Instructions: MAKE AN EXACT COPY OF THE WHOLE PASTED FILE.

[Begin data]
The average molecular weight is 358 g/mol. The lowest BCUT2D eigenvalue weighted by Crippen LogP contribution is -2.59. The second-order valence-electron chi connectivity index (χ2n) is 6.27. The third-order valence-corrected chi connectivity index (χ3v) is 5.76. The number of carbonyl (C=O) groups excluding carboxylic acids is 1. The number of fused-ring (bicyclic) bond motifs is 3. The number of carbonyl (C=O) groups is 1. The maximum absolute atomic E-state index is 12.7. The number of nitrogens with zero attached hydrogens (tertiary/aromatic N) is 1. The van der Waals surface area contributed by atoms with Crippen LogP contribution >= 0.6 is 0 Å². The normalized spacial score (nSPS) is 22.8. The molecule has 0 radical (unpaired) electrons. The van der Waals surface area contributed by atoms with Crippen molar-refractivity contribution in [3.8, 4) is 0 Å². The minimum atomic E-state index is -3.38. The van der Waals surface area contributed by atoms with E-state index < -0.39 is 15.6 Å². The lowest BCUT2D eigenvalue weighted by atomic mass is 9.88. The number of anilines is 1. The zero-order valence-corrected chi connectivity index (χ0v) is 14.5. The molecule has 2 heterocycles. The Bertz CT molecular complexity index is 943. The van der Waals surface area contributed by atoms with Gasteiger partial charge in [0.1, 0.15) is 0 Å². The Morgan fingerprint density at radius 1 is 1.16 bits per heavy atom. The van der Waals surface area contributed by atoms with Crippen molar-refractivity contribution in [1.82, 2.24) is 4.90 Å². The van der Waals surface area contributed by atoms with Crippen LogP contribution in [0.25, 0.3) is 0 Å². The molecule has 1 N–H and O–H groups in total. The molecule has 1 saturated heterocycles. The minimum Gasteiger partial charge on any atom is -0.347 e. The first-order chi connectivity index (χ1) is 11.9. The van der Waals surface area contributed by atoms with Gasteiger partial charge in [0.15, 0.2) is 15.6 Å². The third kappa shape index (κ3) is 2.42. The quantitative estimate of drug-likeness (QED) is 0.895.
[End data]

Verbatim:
The average molecular weight is 358 g/mol. The lowest BCUT2D eigenvalue weighted by Crippen LogP contribution is -2.59. The second-order valence-electron chi connectivity index (χ2n) is 6.27. The third-order valence-corrected chi connectivity index (χ3v) is 5.76. The number of carbonyl (C=O) groups excluding carboxylic acids is 1. The number of fused-ring (bicyclic) bond motifs is 3. The number of carbonyl (C=O) groups is 1. The maximum absolute atomic E-state index is 12.7. The number of nitrogens with zero attached hydrogens (tertiary/aromatic N) is 1. The van der Waals surface area contributed by atoms with Crippen LogP contribution >= 0.6 is 0 Å². The normalized spacial score (nSPS) is 22.8. The molecule has 0 radical (unpaired) electrons. The van der Waals surface area contributed by atoms with Crippen molar-refractivity contribution in [3.8, 4) is 0 Å². The minimum atomic E-state index is -3.38. The van der Waals surface area contributed by atoms with E-state index < -0.39 is 15.6 Å². The lowest BCUT2D eigenvalue weighted by atomic mass is 9.88. The number of anilines is 1. The zero-order valence-corrected chi connectivity index (χ0v) is 14.5. The molecule has 2 heterocycles. The Bertz CT molecular complexity index is 943. The van der Waals surface area contributed by atoms with Gasteiger partial charge in [0.1, 0.15) is 0 Å². The Morgan fingerprint density at radius 1 is 1.16 bits per heavy atom. The van der Waals surface area contributed by atoms with Crippen molar-refractivity contribution in [1.82, 2.24) is 4.90 Å². The van der Waals surface area contributed by atoms with Crippen LogP contribution in [0.25, 0.3) is 0 Å². The molecule has 1 N–H and O–H groups in total. The molecule has 1 saturated heterocycles. The minimum Gasteiger partial charge on any atom is -0.347 e. The first-order chi connectivity index (χ1) is 11.9. The van der Waals surface area contributed by atoms with Gasteiger partial charge in [0.15, 0.2) is 15.6 Å². The third kappa shape index (κ3) is 2.42. The quantitative estimate of drug-likeness (QED) is 0.895.